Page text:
How a Texas factory will become a key ammo supplier for the U.S., Ukraine

Complex machines at a General Dynamics facility in Mesquite, Texas, make ammunition more efficiently.
Complex machines at a General Dynamics facility in Mesquite, Texas, make ammunition more efficiently.

Summary

A General Dynamics facility slated to make artillery shells is part of the Pentagon’s $6 billion push to produce more munitions domestically.

MESQUITE, Texas—Walking past new hydraulic presses and orange robots handling semi-finished artillery shells, U.S. Army Secretary Christine Wormuth had a question for a manufacturing company executive.

“Do the Russians have this technology?" Wormuth asked Ibrahim Kulekci, chief executive of the Turkish firm that designed and installed key machinery in the plant.

Kulekci said they wouldn’t get it from his firm. “Keep it that way," Wormuth responded.

The conflict in Ukraine has left the U.S. military and allies wanting for shells and other firepower, triggering a push to quickly boost production. Long reliant on World War II-era plants, the Pentagon is spending $6 billion to revamp them with modern equipment and expand output at new facilities that can churn out a variety of munitions, from shells to mortars.

Armed with a slice of a $1 billion contract, defense contractor General Dynamics is leaning on complex machines to make ammunition faster and more efficiently.

When Russia invaded Ukraine in February 2022, the U.S. each month produced around 14,000 of the commonly used 155mm shells, which are about 2 feet long and weigh around 100 pounds. Ukraine has been firing thousands of shells a day from U.S.-made M777 howitzers, weapons designed to hit targets as far as 20 miles away.

The Pentagon is seeking to boost U.S. output of 155mm shells from around 30,000 a month currently to 100,000 by the end of 2025. The Texas plant will take the nation more than halfway to that target, with the first of three production lines set to start this fall.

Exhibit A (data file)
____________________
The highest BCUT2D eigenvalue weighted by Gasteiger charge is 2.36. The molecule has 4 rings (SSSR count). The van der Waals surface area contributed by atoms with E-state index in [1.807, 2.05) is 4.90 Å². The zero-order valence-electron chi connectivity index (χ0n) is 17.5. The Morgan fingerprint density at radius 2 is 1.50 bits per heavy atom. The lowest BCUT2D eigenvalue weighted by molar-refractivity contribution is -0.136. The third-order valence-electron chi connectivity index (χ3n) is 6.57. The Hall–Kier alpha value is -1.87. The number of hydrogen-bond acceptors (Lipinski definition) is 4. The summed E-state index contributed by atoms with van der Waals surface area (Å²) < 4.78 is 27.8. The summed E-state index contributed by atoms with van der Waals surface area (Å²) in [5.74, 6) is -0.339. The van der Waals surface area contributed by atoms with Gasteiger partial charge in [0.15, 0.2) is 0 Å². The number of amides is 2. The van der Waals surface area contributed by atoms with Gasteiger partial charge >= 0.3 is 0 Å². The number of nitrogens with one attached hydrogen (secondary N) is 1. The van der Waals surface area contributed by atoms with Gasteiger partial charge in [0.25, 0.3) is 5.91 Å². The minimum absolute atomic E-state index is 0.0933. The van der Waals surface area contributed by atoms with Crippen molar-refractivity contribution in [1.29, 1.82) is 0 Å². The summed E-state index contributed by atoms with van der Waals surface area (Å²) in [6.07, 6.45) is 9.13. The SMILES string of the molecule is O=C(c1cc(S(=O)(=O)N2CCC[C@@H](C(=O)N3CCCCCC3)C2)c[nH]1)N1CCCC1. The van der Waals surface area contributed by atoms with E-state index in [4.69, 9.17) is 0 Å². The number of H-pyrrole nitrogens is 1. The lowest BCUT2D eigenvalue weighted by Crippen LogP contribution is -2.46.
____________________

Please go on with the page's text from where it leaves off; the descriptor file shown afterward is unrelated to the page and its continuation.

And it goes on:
The shell factory is among U.S. efforts to bring home the production of materials deemed critical to national security, such as explosives, rare-earth minerals and semiconductors. Lockheed Martin is doubling output of its Javelin and Himars rockets at facilities in Camden, Ark. A subsidiary of L3Harris Technologies is expanding a nearby solid rocket motor plant.

The push to quickly expand domestic manufacturing will rely heavily on foreign countries. Machine tools and other critical gear needed to run domestic factories come from plants in countries such as Japan, Germany and Turkey. Defense supply chains that took decades to develop outside the U.S. could take as long to replicate domestically, industry executives said.

Pumping out shells

The facility here is far removed from decades-old shell plants in the U.S. that feature cacophonous clanking from aging machines or fiery blast furnaces.

The new plant is quiet and compact, sitting next to a Frito-Lay distribution facility in a modern industrial park east of Dallas. General Dynamics targeted the Mesquite area as it operates a munitions plant about a dozen miles north in Garland, providing a trained workforce and access to nearby suppliers.

“You have all the elements here necessary to get the job done," said Phebe Novakovic, chief executive of General Dynamics.